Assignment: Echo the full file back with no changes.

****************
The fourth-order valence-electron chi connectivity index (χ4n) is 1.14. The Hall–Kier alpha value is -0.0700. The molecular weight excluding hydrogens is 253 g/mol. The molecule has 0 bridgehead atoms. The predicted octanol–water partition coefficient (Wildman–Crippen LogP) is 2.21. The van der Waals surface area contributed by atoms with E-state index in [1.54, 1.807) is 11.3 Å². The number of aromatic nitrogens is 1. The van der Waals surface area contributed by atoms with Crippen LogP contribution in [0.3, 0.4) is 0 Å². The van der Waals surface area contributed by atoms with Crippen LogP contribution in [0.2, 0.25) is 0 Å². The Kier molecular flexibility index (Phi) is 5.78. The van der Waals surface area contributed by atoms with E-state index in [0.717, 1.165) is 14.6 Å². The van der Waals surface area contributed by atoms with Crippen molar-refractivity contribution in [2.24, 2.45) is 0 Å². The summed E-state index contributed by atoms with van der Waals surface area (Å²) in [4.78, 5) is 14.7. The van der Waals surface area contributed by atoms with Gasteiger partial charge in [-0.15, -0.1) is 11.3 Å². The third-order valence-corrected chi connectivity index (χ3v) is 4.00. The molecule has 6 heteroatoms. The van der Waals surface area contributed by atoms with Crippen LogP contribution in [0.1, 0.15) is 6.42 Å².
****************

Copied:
The fourth-order valence-electron chi connectivity index (χ4n) is 1.14. The Hall–Kier alpha value is -0.0700. The molecular weight excluding hydrogens is 253 g/mol. The molecule has 0 bridgehead atoms. The predicted octanol–water partition coefficient (Wildman–Crippen LogP) is 2.21. The van der Waals surface area contributed by atoms with E-state index in [1.54, 1.807) is 11.3 Å². The number of aromatic nitrogens is 1. The van der Waals surface area contributed by atoms with Crippen LogP contribution in [0.3, 0.4) is 0 Å². The van der Waals surface area contributed by atoms with Crippen LogP contribution in [0.2, 0.25) is 0 Å². The Kier molecular flexibility index (Phi) is 5.78. The van der Waals surface area contributed by atoms with E-state index in [0.717, 1.165) is 14.6 Å². The van der Waals surface area contributed by atoms with Crippen molar-refractivity contribution in [2.24, 2.45) is 0 Å². The summed E-state index contributed by atoms with van der Waals surface area (Å²) in [4.78, 5) is 14.7. The van der Waals surface area contributed by atoms with Gasteiger partial charge in [-0.15, -0.1) is 11.3 Å². The third-order valence-corrected chi connectivity index (χ3v) is 4.00. The molecule has 6 heteroatoms. The van der Waals surface area contributed by atoms with Crippen LogP contribution in [0.1, 0.15) is 6.42 Å².